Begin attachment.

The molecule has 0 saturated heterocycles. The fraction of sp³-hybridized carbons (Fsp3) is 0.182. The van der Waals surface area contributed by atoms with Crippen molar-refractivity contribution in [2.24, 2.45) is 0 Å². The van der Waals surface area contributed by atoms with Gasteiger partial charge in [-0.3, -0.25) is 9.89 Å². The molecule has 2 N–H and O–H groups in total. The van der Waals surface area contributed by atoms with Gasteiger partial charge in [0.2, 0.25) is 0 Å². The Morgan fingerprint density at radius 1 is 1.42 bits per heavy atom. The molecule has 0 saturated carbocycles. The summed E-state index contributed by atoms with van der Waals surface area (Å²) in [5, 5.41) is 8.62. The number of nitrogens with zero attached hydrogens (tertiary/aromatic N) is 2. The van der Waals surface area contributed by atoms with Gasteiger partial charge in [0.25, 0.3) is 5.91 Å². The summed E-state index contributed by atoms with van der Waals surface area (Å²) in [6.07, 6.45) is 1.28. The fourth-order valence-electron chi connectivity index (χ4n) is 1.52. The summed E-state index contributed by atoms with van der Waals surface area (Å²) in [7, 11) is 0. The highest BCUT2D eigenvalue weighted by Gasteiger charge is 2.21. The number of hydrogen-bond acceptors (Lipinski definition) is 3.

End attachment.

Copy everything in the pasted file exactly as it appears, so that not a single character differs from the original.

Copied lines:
The molecule has 0 saturated heterocycles. The fraction of sp³-hybridized carbons (Fsp3) is 0.182. The van der Waals surface area contributed by atoms with Crippen molar-refractivity contribution in [2.24, 2.45) is 0 Å². The van der Waals surface area contributed by atoms with Gasteiger partial charge in [-0.3, -0.25) is 9.89 Å². The molecule has 2 N–H and O–H groups in total. The van der Waals surface area contributed by atoms with Gasteiger partial charge in [0.2, 0.25) is 0 Å². The Morgan fingerprint density at radius 1 is 1.42 bits per heavy atom. The molecule has 0 saturated carbocycles. The summed E-state index contributed by atoms with van der Waals surface area (Å²) in [5, 5.41) is 8.62. The number of nitrogens with zero attached hydrogens (tertiary/aromatic N) is 2. The van der Waals surface area contributed by atoms with Gasteiger partial charge in [0.25, 0.3) is 5.91 Å². The summed E-state index contributed by atoms with van der Waals surface area (Å²) in [6.07, 6.45) is 1.28. The fourth-order valence-electron chi connectivity index (χ4n) is 1.52. The summed E-state index contributed by atoms with van der Waals surface area (Å²) in [7, 11) is 0. The highest BCUT2D eigenvalue weighted by Gasteiger charge is 2.21. The number of hydrogen-bond acceptors (Lipinski definition) is 3.